Rubric

(from the Latin rubrica, “red ochre,” or “vermilion”). An ordinance or law was by the Romans called a rubric, because it was written with vermilion, in contradistinction to praetorian edicts or rules of the court, which were posted on a white ground. (Juvenal, xiv. 192.)

Rubrica vetavit” = the law has forbidden it. (Persius, v. 99.)

“Praetores edicta sua in albo proponebant, acrubricas [i.e. jus civile] translalerunt.” —Quintilian, xii. 3, 11.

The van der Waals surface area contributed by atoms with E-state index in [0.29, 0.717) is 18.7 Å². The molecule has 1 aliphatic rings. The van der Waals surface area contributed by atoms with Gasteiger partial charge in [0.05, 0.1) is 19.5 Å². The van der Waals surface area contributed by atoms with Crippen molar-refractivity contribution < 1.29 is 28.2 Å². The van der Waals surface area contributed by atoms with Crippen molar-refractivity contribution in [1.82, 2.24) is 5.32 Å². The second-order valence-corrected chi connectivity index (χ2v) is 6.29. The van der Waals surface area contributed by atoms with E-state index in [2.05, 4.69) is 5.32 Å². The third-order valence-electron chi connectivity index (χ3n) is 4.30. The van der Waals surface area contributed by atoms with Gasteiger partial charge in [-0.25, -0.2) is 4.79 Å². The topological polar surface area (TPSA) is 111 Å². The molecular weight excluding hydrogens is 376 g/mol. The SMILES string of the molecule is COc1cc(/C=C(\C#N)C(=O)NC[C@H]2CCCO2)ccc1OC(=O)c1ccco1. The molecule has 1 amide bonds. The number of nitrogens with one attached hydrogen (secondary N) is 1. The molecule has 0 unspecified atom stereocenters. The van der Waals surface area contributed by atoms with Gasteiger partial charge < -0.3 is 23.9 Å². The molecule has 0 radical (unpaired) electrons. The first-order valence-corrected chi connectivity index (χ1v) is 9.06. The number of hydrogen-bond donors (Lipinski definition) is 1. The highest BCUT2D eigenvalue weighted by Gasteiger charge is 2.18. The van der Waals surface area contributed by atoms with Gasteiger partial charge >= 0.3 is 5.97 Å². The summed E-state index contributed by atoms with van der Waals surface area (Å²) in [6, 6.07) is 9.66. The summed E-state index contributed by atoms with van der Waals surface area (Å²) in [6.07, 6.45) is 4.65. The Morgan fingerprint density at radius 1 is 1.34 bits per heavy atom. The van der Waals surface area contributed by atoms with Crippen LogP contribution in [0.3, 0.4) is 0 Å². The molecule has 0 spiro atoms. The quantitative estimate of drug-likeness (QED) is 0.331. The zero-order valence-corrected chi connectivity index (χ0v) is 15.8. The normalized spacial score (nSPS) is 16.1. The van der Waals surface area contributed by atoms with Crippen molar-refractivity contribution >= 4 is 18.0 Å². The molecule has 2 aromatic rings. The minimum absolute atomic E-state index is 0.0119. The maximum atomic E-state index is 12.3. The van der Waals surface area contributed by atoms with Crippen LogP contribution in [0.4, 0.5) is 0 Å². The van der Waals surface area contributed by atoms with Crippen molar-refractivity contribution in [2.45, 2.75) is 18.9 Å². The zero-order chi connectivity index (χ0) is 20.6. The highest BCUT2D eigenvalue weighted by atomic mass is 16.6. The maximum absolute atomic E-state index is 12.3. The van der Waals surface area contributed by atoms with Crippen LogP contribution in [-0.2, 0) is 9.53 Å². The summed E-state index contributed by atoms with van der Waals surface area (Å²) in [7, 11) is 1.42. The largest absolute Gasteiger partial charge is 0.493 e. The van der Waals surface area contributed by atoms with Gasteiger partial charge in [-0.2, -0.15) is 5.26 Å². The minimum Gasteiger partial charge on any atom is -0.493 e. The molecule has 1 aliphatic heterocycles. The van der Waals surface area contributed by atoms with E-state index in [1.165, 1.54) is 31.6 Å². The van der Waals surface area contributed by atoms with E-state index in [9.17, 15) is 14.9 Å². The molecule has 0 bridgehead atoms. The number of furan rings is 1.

“Rules and orders directing how, when, and where all things in divine service are to be performed were formerly printed in red characters (now generally in italics), and called rubrics.” —Hook: Church Dictionary.

Source: Dictionary of Phrase and Fable, E. Cobham Brewer, 1894
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